Alta Vista (purchased by Yahoo)


Backrub (the original Google)

Ask Jeeves / Ask.com


MSN Search (becomes Bing in 2009)


As new search engines were released, the battle began to become number one and corner the market on advertising profits. The search engines we still use today (Yahoo, Ask.com, Bing and Google) became the clear front runners with Google quickly becoming the most popular search engine after its release in 1998 (Seymour et al., 2011). Over time, algorithms and design have both evolved, but in many ways, the engines of the early 90s are reflected in their current versions.

Screenshot of Yahoo from 1995, very busy with hyperlinks and retro clipart.
Figure 12: Yahoo search engine in 1995 (Goldman, 2015).


Screenshot of yahoo! in 2021, very busy with advertisements and celebrity images.
Figure 13: Screenshot of Yahoo! search engine in 2021.


A screenshot of Google from 1998 featuring several links and buttons.
Figure 14: Google search engine in 1998 (Shontell, 2013).


Screenshot of Google today featuring the word Google, one search box and two buttons.
Figure 15: Screenshot of Google search engine in 2021.

3.1.2 How do Search Engines Work?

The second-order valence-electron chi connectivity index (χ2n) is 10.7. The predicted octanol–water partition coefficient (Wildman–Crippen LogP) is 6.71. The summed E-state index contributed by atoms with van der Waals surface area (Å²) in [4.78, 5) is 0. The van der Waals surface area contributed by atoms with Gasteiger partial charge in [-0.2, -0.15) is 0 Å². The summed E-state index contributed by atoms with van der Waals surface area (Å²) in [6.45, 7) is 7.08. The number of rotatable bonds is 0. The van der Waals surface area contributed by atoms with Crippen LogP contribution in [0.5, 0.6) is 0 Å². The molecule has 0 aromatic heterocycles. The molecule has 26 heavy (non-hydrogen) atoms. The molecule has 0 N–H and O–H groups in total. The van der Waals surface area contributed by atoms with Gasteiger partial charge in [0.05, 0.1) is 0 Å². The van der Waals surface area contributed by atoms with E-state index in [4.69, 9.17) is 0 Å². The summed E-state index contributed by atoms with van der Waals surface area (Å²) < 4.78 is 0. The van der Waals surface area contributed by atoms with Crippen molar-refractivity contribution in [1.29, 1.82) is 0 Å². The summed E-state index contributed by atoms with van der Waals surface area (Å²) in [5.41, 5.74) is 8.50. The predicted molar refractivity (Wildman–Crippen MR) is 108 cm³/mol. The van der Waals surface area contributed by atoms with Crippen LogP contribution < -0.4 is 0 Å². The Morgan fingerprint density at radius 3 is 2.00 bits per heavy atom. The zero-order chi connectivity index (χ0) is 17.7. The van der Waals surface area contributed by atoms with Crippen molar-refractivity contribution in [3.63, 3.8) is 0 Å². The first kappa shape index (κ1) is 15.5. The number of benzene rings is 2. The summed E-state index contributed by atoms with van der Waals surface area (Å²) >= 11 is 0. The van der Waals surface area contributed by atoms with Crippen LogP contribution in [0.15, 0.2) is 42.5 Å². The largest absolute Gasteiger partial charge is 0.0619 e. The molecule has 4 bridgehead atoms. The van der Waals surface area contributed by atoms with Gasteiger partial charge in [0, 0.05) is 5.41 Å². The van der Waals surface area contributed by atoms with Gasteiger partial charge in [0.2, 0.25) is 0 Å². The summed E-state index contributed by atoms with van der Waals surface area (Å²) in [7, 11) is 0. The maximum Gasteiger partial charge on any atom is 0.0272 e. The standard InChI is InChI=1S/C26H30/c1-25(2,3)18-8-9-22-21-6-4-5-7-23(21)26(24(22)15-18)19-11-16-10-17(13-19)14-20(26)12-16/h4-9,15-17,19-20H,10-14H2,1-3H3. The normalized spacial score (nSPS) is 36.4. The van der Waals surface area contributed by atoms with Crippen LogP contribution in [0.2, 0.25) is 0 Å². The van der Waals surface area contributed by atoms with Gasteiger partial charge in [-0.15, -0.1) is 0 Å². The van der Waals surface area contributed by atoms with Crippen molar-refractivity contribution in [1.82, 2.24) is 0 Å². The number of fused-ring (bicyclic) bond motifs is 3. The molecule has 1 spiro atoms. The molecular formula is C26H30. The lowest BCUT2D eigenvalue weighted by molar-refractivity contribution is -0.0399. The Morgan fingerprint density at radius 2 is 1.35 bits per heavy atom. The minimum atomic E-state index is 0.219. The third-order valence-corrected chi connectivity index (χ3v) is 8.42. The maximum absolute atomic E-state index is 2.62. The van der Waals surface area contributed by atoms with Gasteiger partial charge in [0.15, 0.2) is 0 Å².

Being the most used worldwide, this section will focus on Google Search, which has continued to evolve and change since its creation. Google’s founders claim to have won the search engine wars because they created an algorithm that searches like a human by using natural language and prioritizing the results that are most relevant (StatCounter, 2022). When it first emerged, Google Search ranked the popularity of a website based on how many other pages link to that website (Seymour et al., 2011). This, according to Google’s founders, provides users with reliable results (Hooker, 2016; Press, 2016; Heitzman, 2017, Special to the Denver Post, 2013). Since day one, the company has been mapping hundreds of millions of websites and placing them all into a central location called an index. When a user searches for something (for example, pizza), Google’s ranking system tries to figure out what they are looking for using various factors such as location, past searches, and more. Once Google Search identifies what it thinks the searcher is looking for, it assembles a results list with the pages most relevant to the search.